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(snooker, pool) To cause a ball to become more open and available to be played on later. Usually by moving it away from the cushion, or by opening a pack.
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(mathematics) To change the form of (an algebraic expression, etc.) by executing certain indicated operations without changing the value.
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To build up or expand (a business, industry, etc.)
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To make stronger or more effective; strengthen (muscles)
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To bring (something latent or hypothetical) into activity or reality.
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To cause (one's personality, a bud, etc.) to unfold or evolve gradually.
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To make (housing, highways, etc.) more available or extensive.
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To position (chessmen or a chessman) strategically in the early stages of a game.
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To cause gradually to acquire a specific role, function, or form, as:
  • To influence the behavior of toward a specific end.
    An investigator who develops witnesses through flattery and intimidation.
  • To cause (a tract of land or a building) to serve a particular purpose.
    Developed the site as a community of condominiums.
  • To make available and effective to fulfill a particular end or need.
    Develop the state's water resources to serve a growing population.
  • To convert or transform.
    Developed the play into a movie.
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To move (a chess piece) to or toward a more strategic position.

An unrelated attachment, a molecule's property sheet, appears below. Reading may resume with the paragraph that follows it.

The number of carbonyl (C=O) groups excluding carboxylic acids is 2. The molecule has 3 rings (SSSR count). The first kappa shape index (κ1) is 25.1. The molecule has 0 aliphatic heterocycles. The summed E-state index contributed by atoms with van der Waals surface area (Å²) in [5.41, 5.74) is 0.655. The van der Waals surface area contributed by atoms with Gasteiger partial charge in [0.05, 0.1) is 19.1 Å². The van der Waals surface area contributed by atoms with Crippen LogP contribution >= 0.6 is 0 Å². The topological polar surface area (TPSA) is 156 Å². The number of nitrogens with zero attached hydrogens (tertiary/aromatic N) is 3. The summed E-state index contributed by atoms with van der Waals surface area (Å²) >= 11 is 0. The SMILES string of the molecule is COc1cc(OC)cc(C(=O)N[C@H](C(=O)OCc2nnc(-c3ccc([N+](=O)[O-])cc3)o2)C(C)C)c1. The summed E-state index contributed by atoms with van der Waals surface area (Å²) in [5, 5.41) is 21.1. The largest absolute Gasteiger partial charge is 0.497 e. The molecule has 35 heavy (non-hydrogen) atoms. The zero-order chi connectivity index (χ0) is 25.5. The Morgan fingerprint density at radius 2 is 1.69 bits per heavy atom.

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To come gradually into existence or activity.

Tension developed between students and faculty.

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To come gradually to light; be disclosed.

Reports the news as it develops.

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To make (a theme or plot) known gradually.
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Origin of develop

  • French développer from Old French desveloper des- dis- voloper to wrap (possibly of Celtic origin)

    From American Heritage Dictionary of the English Language, 5th Edition

  • From French développer from Middle French desveloper, from Old French desveloper, from des- + voloper, veloper, vloper (“to wrap, wrap up”) (compare Italian -viluppare, Old Italian alternate form goluppare (“to wrap”)) from Vulgar Latin base *vlopp-, wlopp- "to wrap" ult. from Proto-Germanic *wrappan-, *wlappan- (“to wrap, roll up, turn, wind”), from Proto-Indo-European *werb- (“to turn, bend”) . Akin to Middle English wlappen (“to wrap, fold”) (Modern English lap "to wrap, involve, fold"), Middle English wrappen (“to wrap”), Middle Dutch lappen (“to wrap up, embrace”), Danish dialectal vravle (“to wind, twist”), Middle Low German wrempen (“to wrinkle, scrunch, distort”), Old English wearp (“warp”). The word acquired its modern meaning from the 17th century belief that an egg contains the animal in miniature and matures by growing larger and shedding its envelopes.

    From Wiktionary